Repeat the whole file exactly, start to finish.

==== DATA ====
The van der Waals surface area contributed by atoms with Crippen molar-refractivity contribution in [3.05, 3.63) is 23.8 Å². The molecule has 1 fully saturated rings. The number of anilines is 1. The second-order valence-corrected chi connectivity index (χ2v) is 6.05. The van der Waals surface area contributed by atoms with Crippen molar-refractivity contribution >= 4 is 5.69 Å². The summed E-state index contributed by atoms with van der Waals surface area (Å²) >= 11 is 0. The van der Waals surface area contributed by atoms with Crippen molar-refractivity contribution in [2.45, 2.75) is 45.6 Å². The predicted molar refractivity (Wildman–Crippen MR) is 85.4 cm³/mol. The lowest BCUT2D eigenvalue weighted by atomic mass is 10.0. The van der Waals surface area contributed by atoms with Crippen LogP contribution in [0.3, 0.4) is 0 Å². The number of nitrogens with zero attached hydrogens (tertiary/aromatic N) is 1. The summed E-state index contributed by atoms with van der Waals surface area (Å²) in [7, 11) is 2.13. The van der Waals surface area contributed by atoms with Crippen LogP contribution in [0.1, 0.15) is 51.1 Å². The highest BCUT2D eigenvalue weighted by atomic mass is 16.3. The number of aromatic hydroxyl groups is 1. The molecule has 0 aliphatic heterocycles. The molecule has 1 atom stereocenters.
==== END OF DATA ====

The van der Waals surface area contributed by atoms with Crippen molar-refractivity contribution in [3.05, 3.63) is 23.8 Å². The molecule has 1 fully saturated rings. The number of anilines is 1. The second-order valence-corrected chi connectivity index (χ2v) is 6.05. The van der Waals surface area contributed by atoms with Crippen molar-refractivity contribution >= 4 is 5.69 Å². The summed E-state index contributed by atoms with van der Waals surface area (Å²) >= 11 is 0. The van der Waals surface area contributed by atoms with Crippen molar-refractivity contribution in [2.45, 2.75) is 45.6 Å². The predicted molar refractivity (Wildman–Crippen MR) is 85.4 cm³/mol. The lowest BCUT2D eigenvalue weighted by atomic mass is 10.0. The van der Waals surface area contributed by atoms with Crippen LogP contribution in [0.3, 0.4) is 0 Å². The number of nitrogens with zero attached hydrogens (tertiary/aromatic N) is 1. The summed E-state index contributed by atoms with van der Waals surface area (Å²) in [7, 11) is 2.13. The van der Waals surface area contributed by atoms with Crippen LogP contribution in [0.1, 0.15) is 51.1 Å². The highest BCUT2D eigenvalue weighted by atomic mass is 16.3. The number of aromatic hydroxyl groups is 1. The molecule has 0 aliphatic heterocycles. The molecule has 1 atom stereocenters.